dicamba + 2,4-D

Common product name:
Outlaw; Weedmaster
Rate -
(broadcast) 28-44 fl oz/A (dicamba: 0.2-0.4 lb a.e./A + 2,4-D: 0.3-0.5 lb a.e./A)
(spot) 0.8% (dicamba: 0.01 lb a.e./gal + 2,4-D: 0.01 lb a.e./gal)

Timing -
Apply when target species is actively growing and fully leafed out. While plant is fruiting is the most effective treatment time.

Caution -
Do not apply directly to water or to areas where surface water is present. Use of this chemical in areas where soils are permeable, particularly where the water table is shallow, may result in groundwater contamination. Overspray or drift to desirable plants should be avoided, as even minute quantities of the spray may cause severe injury to plants. Rates > 16oz/A (0.5 lb a.e./A) may cause stunting and discoloration of sensitive grasses, such as smooth brome.
Type -
Foliar

User Type -
Novice

Effectiveness -
in season
year after treatment
Active Ingredient (A.I.):
glyphosate

Common product name:
Roundup Pro; many others (Aquatic: Rodeo, AquaNeat)
Rate -
(broadcast) 1.5 - 3 lb a.e./A
(spot) For a 3 lb a.e./gal product. 1 - 2% (0.03 - 0.06 lb a.e./gal)

Timing -
Apply when target species is actively growing and fully leafed out. While plant is fruiting is the most effective treatment time.

Caution -
Use product labeled for aquatic use if potential exists for solution to contact surface waters. Applications can result in bare ground as glyphosate is not selective. Overspray or drift to desirable plants should be avoided, as even minute quantities of the spray may cause severe injury to plants.
Type -
Foliar

User Type -
Novice

Effectiveness -
in season
year after treatment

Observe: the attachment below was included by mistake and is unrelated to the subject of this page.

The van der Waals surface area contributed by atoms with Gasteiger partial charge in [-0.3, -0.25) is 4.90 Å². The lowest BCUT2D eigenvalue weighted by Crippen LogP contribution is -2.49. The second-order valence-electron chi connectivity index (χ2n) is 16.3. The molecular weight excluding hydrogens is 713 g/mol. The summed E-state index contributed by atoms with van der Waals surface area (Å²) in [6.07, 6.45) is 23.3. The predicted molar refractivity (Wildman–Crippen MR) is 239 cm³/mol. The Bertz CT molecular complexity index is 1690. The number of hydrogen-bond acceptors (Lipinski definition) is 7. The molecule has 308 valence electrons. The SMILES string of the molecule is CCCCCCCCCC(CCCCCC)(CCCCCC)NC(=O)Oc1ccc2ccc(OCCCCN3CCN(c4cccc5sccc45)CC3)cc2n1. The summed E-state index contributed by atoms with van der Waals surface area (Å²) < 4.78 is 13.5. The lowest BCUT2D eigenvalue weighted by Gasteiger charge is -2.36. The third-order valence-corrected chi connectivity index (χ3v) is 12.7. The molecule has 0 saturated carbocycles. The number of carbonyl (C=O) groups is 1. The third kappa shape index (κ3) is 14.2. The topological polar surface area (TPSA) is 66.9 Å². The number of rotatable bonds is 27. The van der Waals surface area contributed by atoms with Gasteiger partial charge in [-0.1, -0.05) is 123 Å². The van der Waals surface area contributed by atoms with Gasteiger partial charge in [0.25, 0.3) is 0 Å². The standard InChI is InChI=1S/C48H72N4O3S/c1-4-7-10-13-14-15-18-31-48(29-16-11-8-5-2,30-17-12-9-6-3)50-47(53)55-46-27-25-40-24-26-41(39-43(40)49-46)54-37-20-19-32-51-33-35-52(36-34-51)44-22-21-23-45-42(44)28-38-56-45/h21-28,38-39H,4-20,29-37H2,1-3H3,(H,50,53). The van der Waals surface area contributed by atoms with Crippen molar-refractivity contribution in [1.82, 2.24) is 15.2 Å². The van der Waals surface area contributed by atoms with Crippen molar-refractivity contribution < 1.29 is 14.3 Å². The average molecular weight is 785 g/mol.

Active Ingredient (A.I.):
triclopyr

Common product name:
Garlon 4; Element 4 (Aquatic: Garlon 3A; Element 3A)
Rate -
(broadcast) 16 - 32 fl oz/A (0.5 - 1.0 lb a.e./A)
(spot) 1 - 2% (0.04 - 0.08 lb a.e./gal)

Timing -
Apply when target species is actively growing and fully leafed out. While plant is fruiting is the most effective treatment time.

Caution -
Use product labeled for aquatic use if potential exists for solution to contact surface waters. Use of this chemical in areas where soils are permeable, particularly where the water table is shallow, may result in groundwater contamination. Overspray or drift to desirable plants should be avoided as even minute quantities of the spray may cause severe injury to plants.
Type -
Cut stump

User Type -
Novice

Effectiveness -
in season
year after treatment
Active Ingredient (A.I.):
triclopyr

Common product name:
Garlon 4; Element 4 (Aquatic: Garlon 3A; Element 3A)
Rate -
(spot) 20 - 25% in oil (0.8 - 1.0 lb a.e./ gal)

Timing -
Apply any time of year.

Remarks -
Products containing this active ingredient can have different instructions for mixing. Labels will recommend mixing the product in a water or oil based carrier (e.g. basal bark oil). Consult the label to determine the appropriate carrier.